The inability of the human mind to correlate all its contents - Input Junkie
The inability of the human mind to correlate all its contents|Edited to add:
So much for my beautiful observation. Charlie says quite plausibly that he thought security issues were too obvious to be worth mentioning.
A serious security breach was recently discovered
at a bitcoin repository, and Charles Stross, who hates bitcoin
engaged in some schadenfreude
The schadenfreude link has an explanation of what it takes to do security programming for institutions that handle money-- something Charlie did for years. It's *hard*, even with the resources of a large organization.
He's entitled to gloat about the current mess, but since I'm not as convinced as he is that governments should be able to keep track of the whole economy, I remembered he'd been downright nasty about bitcoins, but I didn't think he'd mentioned anything about security problems. He hadn't.
Prediction is difficult, especially about the future, but this is an interesting case because Charlie is very smart, has spent a lot of time thinking about what's likely to happen, was looking for reasons to hate bitcoin, and had specific experience which would have given him another reason to hate bitcoin.... and he still didn't see the security problems coming. Alternate theory-- he did see the security problems, and didn't want to give a warning. I have no idea whether he's that sneaky.
I'm going with the honest mistake theory, and trying to figure out if there are ways to find out whether you've missed something important.
This entry was posted at http://nancylebov.dreamwidth.org/1035753.html
. Comments are welcome here or there.
comments so far on that entry.
|Date:||February 26th, 2014 03:45 pm (UTC)|| |
Point of note: I don't hate cryptocurrencies in general. I just think that bitcoin's designers had a political agenda in mind and biased their implementation to promote it -- and it's one that I find repugnant.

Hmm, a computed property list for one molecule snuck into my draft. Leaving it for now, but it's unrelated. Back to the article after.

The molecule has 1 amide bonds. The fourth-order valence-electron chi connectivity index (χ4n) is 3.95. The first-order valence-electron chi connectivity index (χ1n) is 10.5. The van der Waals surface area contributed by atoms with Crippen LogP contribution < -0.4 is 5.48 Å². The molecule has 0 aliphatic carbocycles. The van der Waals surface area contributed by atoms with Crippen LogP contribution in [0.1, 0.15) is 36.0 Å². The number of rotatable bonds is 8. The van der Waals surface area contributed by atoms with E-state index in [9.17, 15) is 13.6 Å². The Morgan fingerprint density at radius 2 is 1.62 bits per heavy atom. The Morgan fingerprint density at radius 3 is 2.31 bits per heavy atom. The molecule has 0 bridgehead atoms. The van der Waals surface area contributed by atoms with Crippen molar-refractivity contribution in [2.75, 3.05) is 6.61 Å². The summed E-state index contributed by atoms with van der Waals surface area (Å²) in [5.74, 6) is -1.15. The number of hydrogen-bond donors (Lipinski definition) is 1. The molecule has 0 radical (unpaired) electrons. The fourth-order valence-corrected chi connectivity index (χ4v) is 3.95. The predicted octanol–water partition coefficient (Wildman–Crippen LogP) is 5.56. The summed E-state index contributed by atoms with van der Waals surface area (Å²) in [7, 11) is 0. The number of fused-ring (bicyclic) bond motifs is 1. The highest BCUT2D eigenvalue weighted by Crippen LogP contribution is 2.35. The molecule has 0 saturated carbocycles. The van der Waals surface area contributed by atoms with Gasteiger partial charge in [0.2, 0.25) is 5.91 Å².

As for the security issues, I thought they were so glaringly obvious they didn't need mentioning. Obviously I was wrong!
Oops. Didn't notice you'd said all that already...
Fair enough. Do you know if anyone mentioned them?
|Date:||February 26th, 2014 06:40 pm (UTC)|| |
They're obvious to anyone who's been reading comp.risks for the past 25 years. (Oops, I betray my background ...)
Risks of using Bitcoin in general? Yes, the non-reversability and the complete lack of owner authentication on transactions is mentioned in just about every article on Bitcoin.
Risks of data security when handling financial transactions in general: Uh, yes. Lots. A constant roar. Same goes for risks in web development, and in PHP use. It is extremely hard to do it right, very easy to do it wrong, and if you do it wrong once, you lose. Whereas if you do it right, you need to play again.
Risks of mt.gox specifically: Yeah. People have been complaining specifically about him, in the context of bitcoin, loudly, for years. I saw a reddit link to a complaint from 2011, for example, which went through step by step how that dude is not a safe coder at all.
And the mt.gox dude's own blog brags about the number of different things he's down, like rolling his own SSH library, in PHP, and putting it into production use on a commercial site. Which is pants-on-head-on-fire *WRONG* from every security or safety measure, bar none.
The problems were manyfold and obvious to anyone with even a slight IT security background, and well-discussed for even those without the background in many places, for years.US-CERT is a terrifying (and informative!) place